normalizing those symbols into a particular character repertoire in
   an encoding recognizable to IDNA processes and the domain name

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   system.

   Consideration for user interface for internationalized domain names
   involves taking into account culture, context, and locale for any
   given user.  A simple and well-known example is the lowercasing of
   the letter Latin capital letter I (U+0049) when it is used in the
   Turkish and other languages.  A capital "I" in Turkish is properly
   lowercased to a lowercase dotless "i" (U+0131), not to a Latin small
   letter i (U+0069).  This lowercasing is clearly dependent on the
   locale of the system and/or the locale of the user.  Using a single
   context-free mapping without considering the user interface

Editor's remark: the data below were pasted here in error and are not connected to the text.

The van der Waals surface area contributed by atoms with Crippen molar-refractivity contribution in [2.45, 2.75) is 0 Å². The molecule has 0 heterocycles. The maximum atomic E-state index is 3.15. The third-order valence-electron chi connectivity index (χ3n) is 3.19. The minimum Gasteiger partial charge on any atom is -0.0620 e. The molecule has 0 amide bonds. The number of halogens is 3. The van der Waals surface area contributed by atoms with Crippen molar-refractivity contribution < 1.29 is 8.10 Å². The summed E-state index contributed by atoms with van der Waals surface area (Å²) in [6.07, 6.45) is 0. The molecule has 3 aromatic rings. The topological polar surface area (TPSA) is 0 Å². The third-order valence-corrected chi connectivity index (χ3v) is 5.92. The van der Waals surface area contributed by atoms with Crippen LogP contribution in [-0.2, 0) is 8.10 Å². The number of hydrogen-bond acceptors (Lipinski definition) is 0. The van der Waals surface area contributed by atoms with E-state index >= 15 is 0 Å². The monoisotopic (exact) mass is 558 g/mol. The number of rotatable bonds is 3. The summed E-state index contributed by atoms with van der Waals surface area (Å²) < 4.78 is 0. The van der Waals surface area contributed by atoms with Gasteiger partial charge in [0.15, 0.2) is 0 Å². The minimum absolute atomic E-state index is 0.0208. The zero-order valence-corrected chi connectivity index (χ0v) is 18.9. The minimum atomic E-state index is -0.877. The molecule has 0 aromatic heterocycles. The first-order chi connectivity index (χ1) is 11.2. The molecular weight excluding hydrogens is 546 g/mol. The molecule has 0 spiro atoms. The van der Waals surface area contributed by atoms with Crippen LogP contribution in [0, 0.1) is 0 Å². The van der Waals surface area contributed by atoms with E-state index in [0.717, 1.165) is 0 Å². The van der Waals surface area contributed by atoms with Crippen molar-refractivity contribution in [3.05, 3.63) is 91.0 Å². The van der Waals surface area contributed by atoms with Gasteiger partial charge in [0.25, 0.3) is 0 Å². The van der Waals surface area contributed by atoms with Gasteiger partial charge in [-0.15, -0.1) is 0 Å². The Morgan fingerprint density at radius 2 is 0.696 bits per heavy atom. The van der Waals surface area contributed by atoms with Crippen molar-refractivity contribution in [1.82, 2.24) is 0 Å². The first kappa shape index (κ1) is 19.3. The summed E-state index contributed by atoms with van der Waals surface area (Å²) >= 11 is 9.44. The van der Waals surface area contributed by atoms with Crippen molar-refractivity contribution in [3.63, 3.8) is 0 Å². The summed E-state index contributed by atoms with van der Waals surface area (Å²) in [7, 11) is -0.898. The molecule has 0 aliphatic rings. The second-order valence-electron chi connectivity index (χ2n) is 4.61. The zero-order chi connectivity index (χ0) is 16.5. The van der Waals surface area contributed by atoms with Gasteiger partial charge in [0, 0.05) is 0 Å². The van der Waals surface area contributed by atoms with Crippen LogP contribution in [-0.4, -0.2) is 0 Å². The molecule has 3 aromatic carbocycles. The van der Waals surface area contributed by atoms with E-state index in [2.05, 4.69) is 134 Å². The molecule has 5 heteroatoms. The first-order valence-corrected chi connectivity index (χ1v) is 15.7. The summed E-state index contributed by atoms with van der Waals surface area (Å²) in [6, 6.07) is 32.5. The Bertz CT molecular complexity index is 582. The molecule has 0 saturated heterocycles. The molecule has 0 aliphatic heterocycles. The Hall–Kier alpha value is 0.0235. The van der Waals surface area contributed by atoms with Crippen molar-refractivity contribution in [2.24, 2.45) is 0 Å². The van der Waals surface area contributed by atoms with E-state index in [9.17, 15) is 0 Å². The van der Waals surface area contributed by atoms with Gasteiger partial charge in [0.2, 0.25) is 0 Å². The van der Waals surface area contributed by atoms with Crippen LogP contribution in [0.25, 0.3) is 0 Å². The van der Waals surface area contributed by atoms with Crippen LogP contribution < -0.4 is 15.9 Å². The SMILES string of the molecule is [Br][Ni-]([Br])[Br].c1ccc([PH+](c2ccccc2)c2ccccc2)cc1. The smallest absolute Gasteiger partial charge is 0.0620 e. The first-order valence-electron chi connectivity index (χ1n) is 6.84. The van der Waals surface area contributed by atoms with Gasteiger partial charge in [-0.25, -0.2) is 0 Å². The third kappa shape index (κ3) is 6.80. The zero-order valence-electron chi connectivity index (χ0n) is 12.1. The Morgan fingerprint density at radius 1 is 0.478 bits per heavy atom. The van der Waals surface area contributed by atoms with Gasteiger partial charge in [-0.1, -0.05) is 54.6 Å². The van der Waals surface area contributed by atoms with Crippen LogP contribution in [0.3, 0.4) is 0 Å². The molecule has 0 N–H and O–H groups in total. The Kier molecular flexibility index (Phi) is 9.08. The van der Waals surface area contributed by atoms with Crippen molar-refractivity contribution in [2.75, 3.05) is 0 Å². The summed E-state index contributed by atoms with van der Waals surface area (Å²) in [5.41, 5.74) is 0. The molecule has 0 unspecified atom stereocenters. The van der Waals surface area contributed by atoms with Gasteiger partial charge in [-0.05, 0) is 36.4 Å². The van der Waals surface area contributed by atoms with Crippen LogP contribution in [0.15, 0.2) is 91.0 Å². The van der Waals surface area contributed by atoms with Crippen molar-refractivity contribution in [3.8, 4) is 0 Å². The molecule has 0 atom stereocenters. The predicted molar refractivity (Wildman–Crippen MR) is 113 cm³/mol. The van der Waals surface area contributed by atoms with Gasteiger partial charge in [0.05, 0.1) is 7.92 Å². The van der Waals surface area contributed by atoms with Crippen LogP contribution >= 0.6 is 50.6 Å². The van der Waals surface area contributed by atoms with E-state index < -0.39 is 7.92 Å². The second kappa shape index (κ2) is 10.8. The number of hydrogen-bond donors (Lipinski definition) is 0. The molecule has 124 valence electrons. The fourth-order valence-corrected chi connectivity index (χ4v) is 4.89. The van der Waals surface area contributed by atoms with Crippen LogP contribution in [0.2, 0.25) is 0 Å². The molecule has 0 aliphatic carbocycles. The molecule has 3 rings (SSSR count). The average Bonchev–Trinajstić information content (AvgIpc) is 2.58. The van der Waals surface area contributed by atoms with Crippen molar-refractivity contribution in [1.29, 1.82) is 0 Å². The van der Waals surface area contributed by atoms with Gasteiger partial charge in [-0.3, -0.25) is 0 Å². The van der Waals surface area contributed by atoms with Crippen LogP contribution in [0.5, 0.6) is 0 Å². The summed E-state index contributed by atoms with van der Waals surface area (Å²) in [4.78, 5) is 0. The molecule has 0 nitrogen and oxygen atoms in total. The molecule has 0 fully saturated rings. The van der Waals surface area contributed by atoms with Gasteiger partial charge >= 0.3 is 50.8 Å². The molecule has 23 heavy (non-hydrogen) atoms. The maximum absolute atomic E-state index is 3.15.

properties has the potential of doing exactly the wrong thing for the
   user.

   The original version of IDNA conflated user interface processing and
   protocol.  It took whatever characters the user produced in whatever
   encoding the application used, assumed some conversion to Unicode
   code points, and then without regard to context, locale, or anything
   about the user's intentions, mapped them into a particular set of
   other characters, and then re-encoded them in Punycode, in order have
   the entire operation be contained within the protocol.  Ignoring
   context, locale, and user preference in the IDNA protocol made life
   significantly less complicated for the application developer, but at
   the expense of violating the principle of "least user surprise" for
   consumers and producers of domain names.

   In IDNA2008, the dividing line between "user interface" and
   "protocol" is clear.  The IDNA2008 specification defines the protocol